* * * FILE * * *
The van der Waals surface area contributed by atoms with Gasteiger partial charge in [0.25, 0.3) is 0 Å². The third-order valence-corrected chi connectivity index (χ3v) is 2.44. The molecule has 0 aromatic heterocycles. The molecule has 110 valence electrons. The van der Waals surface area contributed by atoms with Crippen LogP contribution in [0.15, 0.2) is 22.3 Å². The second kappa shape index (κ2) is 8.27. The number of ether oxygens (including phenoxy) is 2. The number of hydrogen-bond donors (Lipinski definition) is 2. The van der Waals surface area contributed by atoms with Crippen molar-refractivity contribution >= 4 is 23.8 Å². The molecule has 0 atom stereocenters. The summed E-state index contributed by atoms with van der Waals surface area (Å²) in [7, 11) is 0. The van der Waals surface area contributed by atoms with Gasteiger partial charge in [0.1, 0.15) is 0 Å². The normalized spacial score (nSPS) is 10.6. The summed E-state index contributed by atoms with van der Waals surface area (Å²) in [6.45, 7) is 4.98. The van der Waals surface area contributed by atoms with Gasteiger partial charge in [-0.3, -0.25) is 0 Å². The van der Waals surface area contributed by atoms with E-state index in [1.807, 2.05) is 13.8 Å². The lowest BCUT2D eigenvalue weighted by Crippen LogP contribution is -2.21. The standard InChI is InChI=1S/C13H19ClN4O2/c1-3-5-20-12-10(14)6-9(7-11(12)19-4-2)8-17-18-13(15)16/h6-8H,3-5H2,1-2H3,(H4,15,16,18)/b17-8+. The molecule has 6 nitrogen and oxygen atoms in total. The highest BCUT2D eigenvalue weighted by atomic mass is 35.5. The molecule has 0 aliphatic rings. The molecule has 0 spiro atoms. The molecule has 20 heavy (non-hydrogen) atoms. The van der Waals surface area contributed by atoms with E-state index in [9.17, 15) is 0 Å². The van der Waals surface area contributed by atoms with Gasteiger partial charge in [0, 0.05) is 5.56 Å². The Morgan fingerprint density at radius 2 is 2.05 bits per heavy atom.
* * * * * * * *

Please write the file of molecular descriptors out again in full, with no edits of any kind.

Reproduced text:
The van der Waals surface area contributed by atoms with Gasteiger partial charge in [0.25, 0.3) is 0 Å². The third-order valence-corrected chi connectivity index (χ3v) is 2.44. The molecule has 0 aromatic heterocycles. The molecule has 110 valence electrons. The van der Waals surface area contributed by atoms with Crippen LogP contribution in [0.15, 0.2) is 22.3 Å². The second kappa shape index (κ2) is 8.27. The number of ether oxygens (including phenoxy) is 2. The number of hydrogen-bond donors (Lipinski definition) is 2. The van der Waals surface area contributed by atoms with Crippen molar-refractivity contribution >= 4 is 23.8 Å². The molecule has 0 atom stereocenters. The summed E-state index contributed by atoms with van der Waals surface area (Å²) in [7, 11) is 0. The van der Waals surface area contributed by atoms with Gasteiger partial charge in [0.1, 0.15) is 0 Å². The normalized spacial score (nSPS) is 10.6. The summed E-state index contributed by atoms with van der Waals surface area (Å²) in [6.45, 7) is 4.98. The van der Waals surface area contributed by atoms with Gasteiger partial charge in [-0.3, -0.25) is 0 Å². The van der Waals surface area contributed by atoms with E-state index in [1.807, 2.05) is 13.8 Å². The lowest BCUT2D eigenvalue weighted by Crippen LogP contribution is -2.21. The standard InChI is InChI=1S/C13H19ClN4O2/c1-3-5-20-12-10(14)6-9(7-11(12)19-4-2)8-17-18-13(15)16/h6-8H,3-5H2,1-2H3,(H4,15,16,18)/b17-8+. The molecule has 6 nitrogen and oxygen atoms in total. The highest BCUT2D eigenvalue weighted by atomic mass is 35.5. The molecule has 0 aliphatic rings. The molecule has 0 spiro atoms. The molecule has 20 heavy (non-hydrogen) atoms. The van der Waals surface area contributed by atoms with E-state index in [9.17, 15) is 0 Å². The van der Waals surface area contributed by atoms with Gasteiger partial charge in [0, 0.05) is 5.56 Å². The Morgan fingerprint density at radius 2 is 2.05 bits per heavy atom.